In the eighth episode of the HBO series Band of Brothers, Captain Dick Winters deliberately lies to his higher headquarters.

Ordered to plan and conduct a patrol to capture two German prisoners of war, Easy Company executes to near perfection, bringing home the prisoners but losing a man in the process. The mission was harrowing, all the more so because the soldiers of Easy Company can see the end of the war coming, they know there isn’t much time left.
Ordered to conduct a second patrol one night later, Captain Winters demurs. But he doesn’t voice his concerns to Colonel Sink. He doesn’t go over his boss’ head. He doesn’t seek outside help (likely none was available). He decides to lie. Easy Company won’t conduct the patrol, but he will report that they did.
The episode, titled "The Last Patrol," treats this decision sympathetically. Captain Winters asks, in one scene, why Colonel Sink wants another patrol after they lost a man the night before on an operation which netted two prisoners. He is told:
Honestly? Sink’s been on the phone all day bragging it up, he’s just showing off now. I don’t know, Dick, I don’t know what to tell you. You gave him a successful patrol, now he wants two.
Winters’ decision to disobey Colonel Sink’s order, played out in the scene immediately following this exchange, elicits smiles and sighs of relief from his men. The platoon leader – played by Colin Hanks – a straight laced product of West Point who’d only seen his first taste of combat the night before, looks initially troubled by this turn of events but nods in acquiescence as he watches his soldiers’ reaction to the news. Both he and Captain Winters are promoted the day after this phantom patrol, seemingly rewarded for their dishonesty.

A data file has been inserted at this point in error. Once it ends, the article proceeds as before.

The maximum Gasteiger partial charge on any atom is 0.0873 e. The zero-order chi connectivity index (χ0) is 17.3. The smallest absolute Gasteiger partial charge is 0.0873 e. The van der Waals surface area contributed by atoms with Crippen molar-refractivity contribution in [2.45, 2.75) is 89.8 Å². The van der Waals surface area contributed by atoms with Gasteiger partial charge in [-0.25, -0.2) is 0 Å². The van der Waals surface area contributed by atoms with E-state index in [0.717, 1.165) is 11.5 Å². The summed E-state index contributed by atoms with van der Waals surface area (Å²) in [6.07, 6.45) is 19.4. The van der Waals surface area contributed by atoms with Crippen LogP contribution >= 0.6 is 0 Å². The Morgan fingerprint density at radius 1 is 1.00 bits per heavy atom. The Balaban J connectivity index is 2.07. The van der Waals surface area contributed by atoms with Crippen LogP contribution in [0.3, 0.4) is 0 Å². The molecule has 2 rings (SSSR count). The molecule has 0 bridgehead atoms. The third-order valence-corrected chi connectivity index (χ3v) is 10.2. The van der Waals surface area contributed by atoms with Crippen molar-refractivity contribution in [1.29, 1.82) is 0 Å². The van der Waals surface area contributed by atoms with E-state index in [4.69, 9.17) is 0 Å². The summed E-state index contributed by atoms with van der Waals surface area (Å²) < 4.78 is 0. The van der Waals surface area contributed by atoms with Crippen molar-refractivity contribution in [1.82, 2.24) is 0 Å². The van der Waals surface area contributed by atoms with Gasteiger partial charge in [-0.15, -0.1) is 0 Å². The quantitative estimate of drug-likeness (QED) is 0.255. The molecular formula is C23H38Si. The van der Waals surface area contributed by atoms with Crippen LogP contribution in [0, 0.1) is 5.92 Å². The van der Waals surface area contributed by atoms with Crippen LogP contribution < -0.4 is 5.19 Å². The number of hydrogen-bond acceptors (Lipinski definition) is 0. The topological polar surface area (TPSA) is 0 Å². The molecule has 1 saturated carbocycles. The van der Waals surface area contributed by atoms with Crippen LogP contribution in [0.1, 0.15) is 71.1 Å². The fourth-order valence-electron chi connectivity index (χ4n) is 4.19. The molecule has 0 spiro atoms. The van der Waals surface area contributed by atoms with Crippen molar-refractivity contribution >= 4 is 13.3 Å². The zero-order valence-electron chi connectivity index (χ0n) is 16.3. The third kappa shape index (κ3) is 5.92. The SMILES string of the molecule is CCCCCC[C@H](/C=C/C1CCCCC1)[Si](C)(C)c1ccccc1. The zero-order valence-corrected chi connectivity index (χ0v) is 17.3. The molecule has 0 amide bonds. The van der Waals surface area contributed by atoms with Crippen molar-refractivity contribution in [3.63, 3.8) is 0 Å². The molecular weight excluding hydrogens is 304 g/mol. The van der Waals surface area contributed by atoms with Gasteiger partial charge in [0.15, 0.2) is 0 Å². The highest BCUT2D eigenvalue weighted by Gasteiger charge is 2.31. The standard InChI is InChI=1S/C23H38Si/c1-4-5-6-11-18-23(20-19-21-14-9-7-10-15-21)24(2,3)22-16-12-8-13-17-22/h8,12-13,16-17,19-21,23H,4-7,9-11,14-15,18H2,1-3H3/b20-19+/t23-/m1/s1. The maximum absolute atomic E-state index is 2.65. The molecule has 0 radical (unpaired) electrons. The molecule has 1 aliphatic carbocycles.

Seventy years after this incident played out on the front lines of World War II, the Strategic Studies Institute this week released a thirty page report called "Lying to Ourselves: Dishonesty in the Army Profession."In the report, the researchers find that little has changed over the course of three quarters of a century – when officers are asked to do stupid shit, they will on occasion lie about it.
The report faults the sheer number of mandatory Army training requirements and quotes studies from 2001, 2002, and 2012. The timing of the studies themselves are illustrative. In 2001-2 we had not yet invaded Iraq and in 2012 we were gone. In between we had large numbers of soldiers in combat in two countries and anyone with any kind of sense was primarily concerned with mission accomplishment. No one had the inclination – or the time – to produce frivolous reports about subjects which were painfully obvious to the average company/battery commander.
As a battery commander I did the same calculations that the 2002 War College study did and came up with similar numbers: "Company commanders somehow have to fit 297 days of mandatory requirements into 256 available training days." My peers and I raised this up as an issue constantly. A friend of mine during a battalion training meeting listed about 10 things the battalion staff wanted our formations to accomplish and asked – politely at first – the Battalion Commander for his priorities. The battalion commander told him, sternly, that "everything is a priority." After some tense back and forth that same battalion commander reiterated that sentiment to us all. Everything is a priority.
After the meeting we commiserated amongst ourselves and filled in the second half of that sentiment: if everything is a priority, then nothing is.
I had another experience during that time in my career which helped shape my
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